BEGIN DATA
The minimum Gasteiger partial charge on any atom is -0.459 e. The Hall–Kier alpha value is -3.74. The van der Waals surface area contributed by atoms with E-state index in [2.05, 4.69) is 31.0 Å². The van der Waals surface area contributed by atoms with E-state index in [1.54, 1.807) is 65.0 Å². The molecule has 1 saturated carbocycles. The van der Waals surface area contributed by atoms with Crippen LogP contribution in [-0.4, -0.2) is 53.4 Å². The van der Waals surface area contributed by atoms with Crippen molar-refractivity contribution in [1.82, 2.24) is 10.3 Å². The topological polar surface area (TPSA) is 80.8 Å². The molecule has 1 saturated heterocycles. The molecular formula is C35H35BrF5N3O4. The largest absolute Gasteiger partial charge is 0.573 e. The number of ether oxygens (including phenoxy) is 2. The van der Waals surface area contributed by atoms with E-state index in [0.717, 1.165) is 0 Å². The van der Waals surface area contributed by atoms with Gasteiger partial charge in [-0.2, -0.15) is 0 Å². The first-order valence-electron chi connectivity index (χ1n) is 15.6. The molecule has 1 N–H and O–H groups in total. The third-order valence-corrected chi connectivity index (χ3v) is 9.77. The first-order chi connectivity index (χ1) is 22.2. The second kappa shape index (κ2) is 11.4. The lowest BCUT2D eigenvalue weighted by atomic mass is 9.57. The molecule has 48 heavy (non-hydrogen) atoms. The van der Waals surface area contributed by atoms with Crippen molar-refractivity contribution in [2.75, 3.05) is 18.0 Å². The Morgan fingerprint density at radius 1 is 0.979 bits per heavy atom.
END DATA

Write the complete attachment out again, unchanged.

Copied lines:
The minimum Gasteiger partial charge on any atom is -0.459 e. The Hall–Kier alpha value is -3.74. The van der Waals surface area contributed by atoms with E-state index in [2.05, 4.69) is 31.0 Å². The van der Waals surface area contributed by atoms with E-state index in [1.54, 1.807) is 65.0 Å². The molecule has 1 saturated carbocycles. The van der Waals surface area contributed by atoms with Crippen LogP contribution in [-0.4, -0.2) is 53.4 Å². The van der Waals surface area contributed by atoms with Crippen molar-refractivity contribution in [1.82, 2.24) is 10.3 Å². The topological polar surface area (TPSA) is 80.8 Å². The molecule has 1 saturated heterocycles. The molecular formula is C35H35BrF5N3O4. The largest absolute Gasteiger partial charge is 0.573 e. The number of ether oxygens (including phenoxy) is 2. The van der Waals surface area contributed by atoms with E-state index in [0.717, 1.165) is 0 Å². The van der Waals surface area contributed by atoms with Gasteiger partial charge in [-0.2, -0.15) is 0 Å². The first-order valence-electron chi connectivity index (χ1n) is 15.6. The molecule has 1 N–H and O–H groups in total. The third-order valence-corrected chi connectivity index (χ3v) is 9.77. The first-order chi connectivity index (χ1) is 22.2. The second kappa shape index (κ2) is 11.4. The lowest BCUT2D eigenvalue weighted by atomic mass is 9.57. The molecule has 48 heavy (non-hydrogen) atoms. The van der Waals surface area contributed by atoms with Crippen molar-refractivity contribution in [2.75, 3.05) is 18.0 Å². The Morgan fingerprint density at radius 1 is 0.979 bits per heavy atom.